…I would like to conclude with a translation of a letter that was written by the Chazon Ish. This letter appears on page 61 of a recent Feldheim publication, entitled “Bimchitzasam shel Gedolei HaTorah.” It was authored by Rabbi Shlomo Lorencz, who was one of the first members of the Knesset from the Agudat Yisrael party. To get a better understanding of da‘as Torah, I recommend reading the entire chapter in which this letter appears:

“The philosophy of dividing the Torah into different sections—the laws concerning permissible and impermissible (isur v’heter) in one section, and decisions concerning our daily lives (shuk ha’chayim) in a separate section; -to be under the influence of gedolim pertaining to the former, but to leave the latter a free-for-all so that every individual will decide those matters for himself—is the old philosophy of the heretics (minim) that caused the downward spiral of German Jewry.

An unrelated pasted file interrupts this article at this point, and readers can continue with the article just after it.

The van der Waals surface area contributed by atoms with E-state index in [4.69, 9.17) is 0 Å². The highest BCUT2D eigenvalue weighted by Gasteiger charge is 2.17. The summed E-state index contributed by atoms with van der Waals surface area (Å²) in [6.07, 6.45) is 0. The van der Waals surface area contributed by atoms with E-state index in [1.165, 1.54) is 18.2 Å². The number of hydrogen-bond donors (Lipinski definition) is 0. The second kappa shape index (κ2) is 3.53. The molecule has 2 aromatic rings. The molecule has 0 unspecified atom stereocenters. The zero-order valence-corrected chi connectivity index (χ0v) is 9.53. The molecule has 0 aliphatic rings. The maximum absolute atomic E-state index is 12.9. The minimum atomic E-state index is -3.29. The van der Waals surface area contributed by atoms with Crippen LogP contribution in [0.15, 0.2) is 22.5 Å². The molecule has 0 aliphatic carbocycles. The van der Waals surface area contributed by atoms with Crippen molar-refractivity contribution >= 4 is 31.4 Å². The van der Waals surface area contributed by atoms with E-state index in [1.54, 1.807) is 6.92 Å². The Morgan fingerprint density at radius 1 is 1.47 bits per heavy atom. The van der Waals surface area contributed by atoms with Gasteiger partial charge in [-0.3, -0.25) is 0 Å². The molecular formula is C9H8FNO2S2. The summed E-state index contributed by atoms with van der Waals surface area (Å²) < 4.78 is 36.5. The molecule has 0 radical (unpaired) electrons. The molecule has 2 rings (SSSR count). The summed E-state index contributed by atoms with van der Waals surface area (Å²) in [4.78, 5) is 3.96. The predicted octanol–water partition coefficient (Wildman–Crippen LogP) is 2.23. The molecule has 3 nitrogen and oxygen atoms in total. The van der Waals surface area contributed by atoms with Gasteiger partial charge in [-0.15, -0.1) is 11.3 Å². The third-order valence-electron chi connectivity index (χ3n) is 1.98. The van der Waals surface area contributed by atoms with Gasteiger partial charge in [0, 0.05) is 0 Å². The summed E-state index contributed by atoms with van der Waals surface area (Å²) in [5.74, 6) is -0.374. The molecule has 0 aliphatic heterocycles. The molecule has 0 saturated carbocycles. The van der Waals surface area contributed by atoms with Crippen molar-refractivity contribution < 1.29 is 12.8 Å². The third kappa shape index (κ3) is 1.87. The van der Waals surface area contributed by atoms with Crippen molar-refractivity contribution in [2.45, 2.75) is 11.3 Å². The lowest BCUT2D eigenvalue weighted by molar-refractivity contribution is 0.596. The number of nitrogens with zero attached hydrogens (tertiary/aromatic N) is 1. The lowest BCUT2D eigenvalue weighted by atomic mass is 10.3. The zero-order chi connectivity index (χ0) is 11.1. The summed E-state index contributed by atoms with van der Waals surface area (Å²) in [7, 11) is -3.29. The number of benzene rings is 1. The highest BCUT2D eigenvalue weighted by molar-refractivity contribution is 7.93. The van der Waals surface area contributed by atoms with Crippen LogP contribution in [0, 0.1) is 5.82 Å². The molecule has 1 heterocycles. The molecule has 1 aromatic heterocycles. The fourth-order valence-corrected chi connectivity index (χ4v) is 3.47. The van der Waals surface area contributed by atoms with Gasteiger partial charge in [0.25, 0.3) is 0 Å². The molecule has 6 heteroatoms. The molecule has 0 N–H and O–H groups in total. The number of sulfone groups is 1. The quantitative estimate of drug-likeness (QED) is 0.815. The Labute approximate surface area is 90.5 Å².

Those who believed in this philosophy led the Jews astray until they assimilated with the goyim and nothing was left. To distinguish between permissible and impermissible, on the one hand, and general enactments (gedarim v’hagzeiros), on the other—such a distinction is considered ridiculing the Torah (giluy panim b’Torah) and it embarrasses talmidei chachamim.

Such people [who adhere to this philosophy] are counted amongst those who don’t have a portion in the World to Come and are disqualified from bearing witness.”

Rabbi Mendel Goldberg

amolam Posted - 26 February 2007 18:42

Let's see more from Rav Elchanan, quoted from Ikvisa D'Meshicha:

"In our time the Torah has been dishonored. People come to the Torah only regarding questions like saying Kaddish.

In political matters affecting the whole people reliance isn't placed on the Torah rather the politicians and writers. These are the leaders of this generation whose Torah reads let us be like the nations of the world. They Dispise G-d's Torah."

ENFORCER / 02.25.07 - 2:12 pm / #